Another Failed T-Shirt Experiment

Five years after my last t-shirt experiment I decided it was time for a new one. This one would be better, I thought, for several reasons.

And, just like the last t-shirt experiment, it failed.

Wearing my new Esperanto shirt at Disneyland!
Wearing one of my new Esperanto shirts at Disneyland.

My Last T-Shirt Experiment

About five years ago I was studying Lao. I had a few patient friends that would occasionally let me practice Lao with them, but I wanted to try my Lao on strangers. Since Sacramento is home to several Lao immigrants, I had stole the great idea to have a t-shirt made to invite people to speak to me in Lao.

My new favorite Lao shirt!
My Lao shirt

So, I asked my little sister to make the shirt for me. It says (in Lao): "Hello. I am learning Lao. Please speak to me."

At first I was super scared to wear it in public. I remember wearing to the grocery store the first time. I knew someone was going to start speaking to me in Lao at a million miles a second, and I wasn't going to understand them or be able to respond.

But, nothing happened.

In fact, in five years, the shirt has only started one 30-second Lao conversation. That conversation wasn't even with a Lao person. It was with a Cambodian who spoke a little Lao. Lots of (mostly white) people have asked me what my shirt says, but it has been a large failure in starting actual conversations in Lao.

One of my Lao friends told me when I first had my shirt made that it probably wouldn't work. She explained that Lao people are generally shy, and so even if a Lao person saw it, they probably wouldn't speak to me.

It's still one of my favorite shirts.

My New Experiment

Fast forward to a couple of months ago. I was planning a trip to Disneyland. I had the bright idea that Disneyland would be the perfect place to try another t-shirt experiment. Disneyland is full of tourists from all over the world. Surely some of them would speak one of the languages I'm working on.

I decided on Esperanto. I had a few reasons for this. One, in contrast to Lao speakers who are allegedly shy, Esperanto speakers are generally excited about speaking Esperanto. I figured if an Esperantisto saw my shirt they couldn't resist speaking to me.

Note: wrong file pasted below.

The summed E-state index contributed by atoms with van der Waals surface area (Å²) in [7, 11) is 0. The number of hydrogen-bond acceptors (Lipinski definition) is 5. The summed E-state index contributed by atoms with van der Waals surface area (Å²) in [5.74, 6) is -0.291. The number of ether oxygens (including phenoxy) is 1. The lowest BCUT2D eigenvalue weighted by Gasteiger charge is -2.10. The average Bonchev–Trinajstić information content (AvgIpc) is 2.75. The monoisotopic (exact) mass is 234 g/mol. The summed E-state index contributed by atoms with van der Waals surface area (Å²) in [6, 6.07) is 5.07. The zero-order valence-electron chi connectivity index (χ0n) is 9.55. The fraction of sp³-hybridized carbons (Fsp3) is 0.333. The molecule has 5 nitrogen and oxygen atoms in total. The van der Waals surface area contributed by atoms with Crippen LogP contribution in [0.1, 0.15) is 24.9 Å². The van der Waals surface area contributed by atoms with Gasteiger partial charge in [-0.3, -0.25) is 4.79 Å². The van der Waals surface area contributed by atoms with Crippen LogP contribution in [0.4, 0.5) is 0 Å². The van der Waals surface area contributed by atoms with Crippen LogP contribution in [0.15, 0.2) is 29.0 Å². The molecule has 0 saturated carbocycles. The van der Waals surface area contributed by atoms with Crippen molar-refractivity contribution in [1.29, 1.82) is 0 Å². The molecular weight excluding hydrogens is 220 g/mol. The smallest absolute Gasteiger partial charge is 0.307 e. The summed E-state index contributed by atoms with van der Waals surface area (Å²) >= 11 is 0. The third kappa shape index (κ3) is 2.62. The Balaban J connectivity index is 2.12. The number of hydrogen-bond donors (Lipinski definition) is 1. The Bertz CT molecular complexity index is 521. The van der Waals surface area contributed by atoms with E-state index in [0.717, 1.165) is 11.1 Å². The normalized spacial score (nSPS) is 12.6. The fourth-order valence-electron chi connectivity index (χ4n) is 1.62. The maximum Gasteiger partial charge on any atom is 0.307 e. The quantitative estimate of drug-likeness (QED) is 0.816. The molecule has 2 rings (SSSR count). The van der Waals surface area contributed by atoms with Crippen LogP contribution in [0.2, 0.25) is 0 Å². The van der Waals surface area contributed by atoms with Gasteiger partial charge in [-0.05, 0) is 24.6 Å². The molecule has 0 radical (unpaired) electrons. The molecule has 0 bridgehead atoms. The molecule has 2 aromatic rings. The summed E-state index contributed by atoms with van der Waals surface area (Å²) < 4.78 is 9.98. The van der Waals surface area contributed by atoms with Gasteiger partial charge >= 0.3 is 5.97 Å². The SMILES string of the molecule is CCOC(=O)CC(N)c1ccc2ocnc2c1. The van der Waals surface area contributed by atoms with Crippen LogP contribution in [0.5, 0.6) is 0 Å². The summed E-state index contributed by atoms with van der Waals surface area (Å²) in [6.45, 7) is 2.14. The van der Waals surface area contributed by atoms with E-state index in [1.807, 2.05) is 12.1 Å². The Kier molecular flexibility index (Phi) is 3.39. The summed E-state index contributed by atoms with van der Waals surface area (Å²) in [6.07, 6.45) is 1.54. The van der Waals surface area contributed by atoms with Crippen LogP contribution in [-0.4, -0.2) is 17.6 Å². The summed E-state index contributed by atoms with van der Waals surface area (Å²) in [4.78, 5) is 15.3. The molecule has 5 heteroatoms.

I also chose Esperanto because I can actually hold a conversation in Esperanto. I wouldn't call myself super-fluent in Esperanto, but unlike Lao, I've had dozens of conversations in Esperanto, including some long conversations. So, if an Esperanto speaker started talking to me, I would be able to respond intelligently.

So, I had my little sister make me two shirts.

These shirts are simpler than my Lao shirts. They just say "Do you speak Esperanto?"

I wore one on the day I traveled to Disneyland, and the other I wore in the park.

My two new Esperanto shirts
My two new Esperanto shirts. ─łu vi parolas Esperanton?

The Results

As you can probably tell from the title of this blog post, it didn't work. I think one or two people asked what my shirt said, but that was it.

I haven't given up yet. I may try a different language next time, or perhaps a different place.

I live close enough to San Francisco that I travel there about once every year or two. I've actually had some good experience talking to strangers in other languages in the more touristy parts of town, like Pier 39. Last year, I heard a family talking in French, so I introduced myself and talked to them for a few minutes. And a few times I've talked to Italian tourists in San Francisco. And no please-speak-to-me t-shirts were involved.

I'm curious if I wore a t-shirt in San Francisco inviting people to speak to me in Italian or French if the shirts would help or hinder.

If I ever try it, I'll let you know.

In the mean time, the world would be a better place if more Esperanto speakers wore t-shirts identifying themselves as Esperanto Speakers. Amazon has a several good ones.

Comments

Judy Rodacker 24 February 2020

What a great idea. I love the t shirt. I bet if you wear them frequently around town you would get a few conversations. Maybe!

reply to Judy Rodacker

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